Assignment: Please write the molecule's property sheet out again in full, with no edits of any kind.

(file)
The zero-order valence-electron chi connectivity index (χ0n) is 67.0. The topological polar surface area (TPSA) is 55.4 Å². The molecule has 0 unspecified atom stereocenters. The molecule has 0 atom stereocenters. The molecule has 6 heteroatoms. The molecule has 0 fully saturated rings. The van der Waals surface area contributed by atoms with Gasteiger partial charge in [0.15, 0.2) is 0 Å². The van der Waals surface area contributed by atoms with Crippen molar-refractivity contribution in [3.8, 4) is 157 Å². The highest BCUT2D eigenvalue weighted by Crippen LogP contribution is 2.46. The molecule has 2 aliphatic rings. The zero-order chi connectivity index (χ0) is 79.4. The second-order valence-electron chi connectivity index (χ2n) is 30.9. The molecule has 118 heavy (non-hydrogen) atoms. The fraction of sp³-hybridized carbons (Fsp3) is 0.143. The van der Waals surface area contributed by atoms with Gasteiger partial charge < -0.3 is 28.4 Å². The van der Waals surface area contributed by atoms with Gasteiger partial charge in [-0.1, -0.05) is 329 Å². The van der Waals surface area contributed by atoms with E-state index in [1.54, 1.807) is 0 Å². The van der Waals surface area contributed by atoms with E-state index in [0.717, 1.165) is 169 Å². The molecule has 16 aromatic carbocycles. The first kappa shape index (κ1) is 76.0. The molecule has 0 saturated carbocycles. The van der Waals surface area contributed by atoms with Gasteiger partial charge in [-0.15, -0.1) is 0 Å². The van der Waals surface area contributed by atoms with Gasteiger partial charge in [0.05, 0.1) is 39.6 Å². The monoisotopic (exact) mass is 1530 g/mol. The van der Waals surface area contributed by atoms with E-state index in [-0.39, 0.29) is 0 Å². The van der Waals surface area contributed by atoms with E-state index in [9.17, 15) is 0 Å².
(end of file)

The zero-order valence-electron chi connectivity index (χ0n) is 67.0. The topological polar surface area (TPSA) is 55.4 Å². The molecule has 0 unspecified atom stereocenters. The molecule has 0 atom stereocenters. The molecule has 6 heteroatoms. The molecule has 0 fully saturated rings. The van der Waals surface area contributed by atoms with Gasteiger partial charge in [0.15, 0.2) is 0 Å². The van der Waals surface area contributed by atoms with Crippen molar-refractivity contribution in [3.8, 4) is 157 Å². The highest BCUT2D eigenvalue weighted by Crippen LogP contribution is 2.46. The molecule has 2 aliphatic rings. The zero-order chi connectivity index (χ0) is 79.4. The second-order valence-electron chi connectivity index (χ2n) is 30.9. The molecule has 118 heavy (non-hydrogen) atoms. The fraction of sp³-hybridized carbons (Fsp3) is 0.143. The van der Waals surface area contributed by atoms with Gasteiger partial charge < -0.3 is 28.4 Å². The van der Waals surface area contributed by atoms with Gasteiger partial charge in [-0.1, -0.05) is 329 Å². The van der Waals surface area contributed by atoms with E-state index in [1.54, 1.807) is 0 Å². The van der Waals surface area contributed by atoms with E-state index in [0.717, 1.165) is 169 Å². The molecule has 16 aromatic carbocycles. The first kappa shape index (κ1) is 76.0. The molecule has 0 saturated carbocycles. The van der Waals surface area contributed by atoms with Gasteiger partial charge in [-0.15, -0.1) is 0 Å². The van der Waals surface area contributed by atoms with Gasteiger partial charge in [0.05, 0.1) is 39.6 Å². The monoisotopic (exact) mass is 1530 g/mol. The van der Waals surface area contributed by atoms with E-state index in [-0.39, 0.29) is 0 Å². The van der Waals surface area contributed by atoms with E-state index in [9.17, 15) is 0 Å².